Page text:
As you age, your hair tends to go through many changes. It may turn gray, thin or even fall out. If the rate of hair loss starts to exceed the rate of hair growth, this can lead to baldness, which can make many men, and women, feel self-conscious. Fortunately, there are many ways to treat and disguise baldness, which includes hair plugs.
Hair plugs, or a hair transplant, describes a surgical procedure that entails moving healthy hairs from a thicker patch of hair on your scalp, which is referred to as a donor site, to the area that is balding. Multiple hair plug sessions may be needed depending on the severity of the baldness, and the thickness and color of the hair.
There are a few different types of hair plug techniques that differ based on the size and shape of the graft from the donor site. Those techniques are:
(For more information on hair-loss in men, read Men’s Hair Loss.)
Before undergoing surgery, the doctor will need to conduct a consultation. During the consultation, the doctor can show the patient images of what he or she would look like with a hair transplant. If the patient doesn’t have enough hair, the doctor may not recommend a transplant procedure.
If eligible, the patient will need to follow these guidelines before the procedure:
Most surgeries are performed at a physician’s office or at a surgery center, and the patient will be put under local anesthesia. Before the surgery begins, hair on the donor site will be trimmed short to make it easier for the doctor to remove the grafts. The scalp will also be cleaned and the donor site will be numbed. Using a scalpel, the doctor will remove a small graft of hair from the donor site. If the doctor is doing a punch graft, he or she may use a carbon steel instrument to punch out a round-shaped graft from the donor site.
During the procedure, the doctor may inject small amounts of saline into the graft to keep it from losing its strength. After the graft is removed, the donor site will be closed with a few stitches and the doctor will separate the graft into smaller sections. Small holes will be made in the balding area and the hairs will be inserted into those holes.
Once the procedure is finished, the doctor may clean the scalp once again and will cover it with gauze. The doctor might also place a pressure bandage that must be worn for a few days. Anti-inflammatory medication, antibiotics and/or pain medication may need to be taken during the recovery period. Strenuous activity will also need to be avoided for about 10 days after surgery, which includes:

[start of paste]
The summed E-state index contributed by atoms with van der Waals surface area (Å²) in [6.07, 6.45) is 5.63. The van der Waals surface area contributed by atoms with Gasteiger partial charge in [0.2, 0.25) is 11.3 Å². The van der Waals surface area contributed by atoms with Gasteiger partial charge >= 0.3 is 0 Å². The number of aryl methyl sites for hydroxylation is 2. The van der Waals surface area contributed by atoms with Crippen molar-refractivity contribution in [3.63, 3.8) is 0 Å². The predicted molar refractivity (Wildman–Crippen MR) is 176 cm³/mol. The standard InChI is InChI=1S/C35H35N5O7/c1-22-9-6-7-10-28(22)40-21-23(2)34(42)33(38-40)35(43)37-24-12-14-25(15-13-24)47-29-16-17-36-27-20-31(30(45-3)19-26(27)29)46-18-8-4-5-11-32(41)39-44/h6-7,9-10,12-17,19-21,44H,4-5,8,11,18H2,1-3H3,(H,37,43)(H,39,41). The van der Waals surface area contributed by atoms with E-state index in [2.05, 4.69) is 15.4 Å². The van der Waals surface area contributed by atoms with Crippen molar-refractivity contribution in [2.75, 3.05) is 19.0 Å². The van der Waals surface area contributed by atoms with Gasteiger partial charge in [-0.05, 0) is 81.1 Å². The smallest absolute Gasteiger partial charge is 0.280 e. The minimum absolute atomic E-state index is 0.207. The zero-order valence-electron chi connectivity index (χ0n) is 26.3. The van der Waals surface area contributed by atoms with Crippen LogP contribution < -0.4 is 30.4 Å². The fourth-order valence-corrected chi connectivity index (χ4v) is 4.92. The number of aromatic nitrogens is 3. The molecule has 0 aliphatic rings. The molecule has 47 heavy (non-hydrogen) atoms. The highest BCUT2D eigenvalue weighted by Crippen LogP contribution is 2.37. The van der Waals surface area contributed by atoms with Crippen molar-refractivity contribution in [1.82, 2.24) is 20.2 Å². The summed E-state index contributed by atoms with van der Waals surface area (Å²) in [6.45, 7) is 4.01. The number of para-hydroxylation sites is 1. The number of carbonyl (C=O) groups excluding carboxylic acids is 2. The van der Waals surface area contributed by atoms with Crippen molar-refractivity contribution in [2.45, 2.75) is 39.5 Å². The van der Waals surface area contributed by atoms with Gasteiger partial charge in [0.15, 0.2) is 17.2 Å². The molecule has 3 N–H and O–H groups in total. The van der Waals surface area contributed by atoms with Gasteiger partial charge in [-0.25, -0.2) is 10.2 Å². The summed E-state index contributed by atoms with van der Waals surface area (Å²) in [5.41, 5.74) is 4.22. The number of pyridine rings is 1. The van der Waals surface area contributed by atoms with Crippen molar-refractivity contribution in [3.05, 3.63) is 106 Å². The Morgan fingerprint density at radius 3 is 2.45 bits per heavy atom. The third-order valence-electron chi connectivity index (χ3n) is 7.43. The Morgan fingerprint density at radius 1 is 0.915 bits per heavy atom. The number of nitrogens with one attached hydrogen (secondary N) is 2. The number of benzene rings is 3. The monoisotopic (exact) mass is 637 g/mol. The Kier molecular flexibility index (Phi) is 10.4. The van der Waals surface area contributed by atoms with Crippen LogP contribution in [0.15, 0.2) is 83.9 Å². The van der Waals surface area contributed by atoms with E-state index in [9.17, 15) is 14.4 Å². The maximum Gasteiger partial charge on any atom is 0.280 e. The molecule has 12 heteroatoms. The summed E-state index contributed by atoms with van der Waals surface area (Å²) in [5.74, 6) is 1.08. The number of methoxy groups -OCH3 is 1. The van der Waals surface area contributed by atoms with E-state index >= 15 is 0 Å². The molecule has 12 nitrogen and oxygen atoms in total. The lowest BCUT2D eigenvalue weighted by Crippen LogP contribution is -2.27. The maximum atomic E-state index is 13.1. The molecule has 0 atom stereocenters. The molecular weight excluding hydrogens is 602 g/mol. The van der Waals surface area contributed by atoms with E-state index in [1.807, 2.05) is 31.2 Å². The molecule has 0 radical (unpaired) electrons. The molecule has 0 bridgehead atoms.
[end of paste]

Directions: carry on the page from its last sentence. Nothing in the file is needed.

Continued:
After the recovery period, the stitches and any bandages will be removed and the hair can be gently washed. Some patients experience a loss of the transplanted hair a few weeks after surgery, but this is normal. After that hair is gone, new hair will grow in its place. Several months after surgery, the new hair should have grown in completely.
With any type of surgery, there are always risks. Here are some of the risks associated with hair transplant surgery:
In some cases, the graft may not take or the plug may die. Or, when the transplanted hair falls out, the hair loss may progress. In all of these cases, additional surgery would be needed.
(For more information on female hair loss, read Women’s Hair Loss.)
Overall, hair transplants are low-risk and, in the end, offer great results for both men and women. Although many people may think that baldness is a problem for men, it’s really a problem for women, too. Age, disease, medical treatments, hormonal changes, genetics, diet and even medications can cause people to lose their hair, and, in turn, their confidence. A hair transplant can not only restore people’s hair, it can restore their confidence as well.